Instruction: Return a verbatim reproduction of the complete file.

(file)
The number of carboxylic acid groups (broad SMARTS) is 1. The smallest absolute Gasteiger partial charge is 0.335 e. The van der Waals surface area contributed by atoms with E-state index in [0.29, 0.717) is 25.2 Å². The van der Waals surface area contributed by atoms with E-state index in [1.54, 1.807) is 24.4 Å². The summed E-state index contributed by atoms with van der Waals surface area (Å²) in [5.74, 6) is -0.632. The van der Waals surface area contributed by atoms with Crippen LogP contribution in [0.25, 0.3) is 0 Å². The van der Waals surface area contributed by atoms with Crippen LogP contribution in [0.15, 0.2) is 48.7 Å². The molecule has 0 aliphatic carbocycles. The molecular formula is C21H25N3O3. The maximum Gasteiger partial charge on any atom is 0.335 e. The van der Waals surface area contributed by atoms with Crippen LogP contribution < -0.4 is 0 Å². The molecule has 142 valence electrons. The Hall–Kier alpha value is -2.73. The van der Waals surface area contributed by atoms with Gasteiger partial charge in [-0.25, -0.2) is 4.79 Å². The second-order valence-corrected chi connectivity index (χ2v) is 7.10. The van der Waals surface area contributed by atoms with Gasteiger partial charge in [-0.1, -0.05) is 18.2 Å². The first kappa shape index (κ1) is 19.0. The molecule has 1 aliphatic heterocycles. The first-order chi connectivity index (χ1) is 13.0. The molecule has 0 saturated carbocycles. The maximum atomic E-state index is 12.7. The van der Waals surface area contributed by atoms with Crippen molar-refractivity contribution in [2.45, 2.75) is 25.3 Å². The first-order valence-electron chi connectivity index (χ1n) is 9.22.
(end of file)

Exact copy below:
The number of carboxylic acid groups (broad SMARTS) is 1. The smallest absolute Gasteiger partial charge is 0.335 e. The van der Waals surface area contributed by atoms with E-state index in [0.29, 0.717) is 25.2 Å². The van der Waals surface area contributed by atoms with E-state index in [1.54, 1.807) is 24.4 Å². The summed E-state index contributed by atoms with van der Waals surface area (Å²) in [5.74, 6) is -0.632. The van der Waals surface area contributed by atoms with Crippen LogP contribution in [0.25, 0.3) is 0 Å². The van der Waals surface area contributed by atoms with Crippen LogP contribution in [0.15, 0.2) is 48.7 Å². The molecule has 0 aliphatic carbocycles. The molecular formula is C21H25N3O3. The maximum Gasteiger partial charge on any atom is 0.335 e. The van der Waals surface area contributed by atoms with Crippen LogP contribution < -0.4 is 0 Å². The molecule has 142 valence electrons. The Hall–Kier alpha value is -2.73. The van der Waals surface area contributed by atoms with Gasteiger partial charge in [-0.25, -0.2) is 4.79 Å². The second-order valence-corrected chi connectivity index (χ2v) is 7.10. The van der Waals surface area contributed by atoms with Gasteiger partial charge in [-0.1, -0.05) is 18.2 Å². The first kappa shape index (κ1) is 19.0. The molecule has 1 aliphatic heterocycles. The first-order chi connectivity index (χ1) is 13.0. The molecule has 0 saturated carbocycles. The maximum atomic E-state index is 12.7. The van der Waals surface area contributed by atoms with Crippen molar-refractivity contribution in [2.45, 2.75) is 25.3 Å². The first-order valence-electron chi connectivity index (χ1n) is 9.22.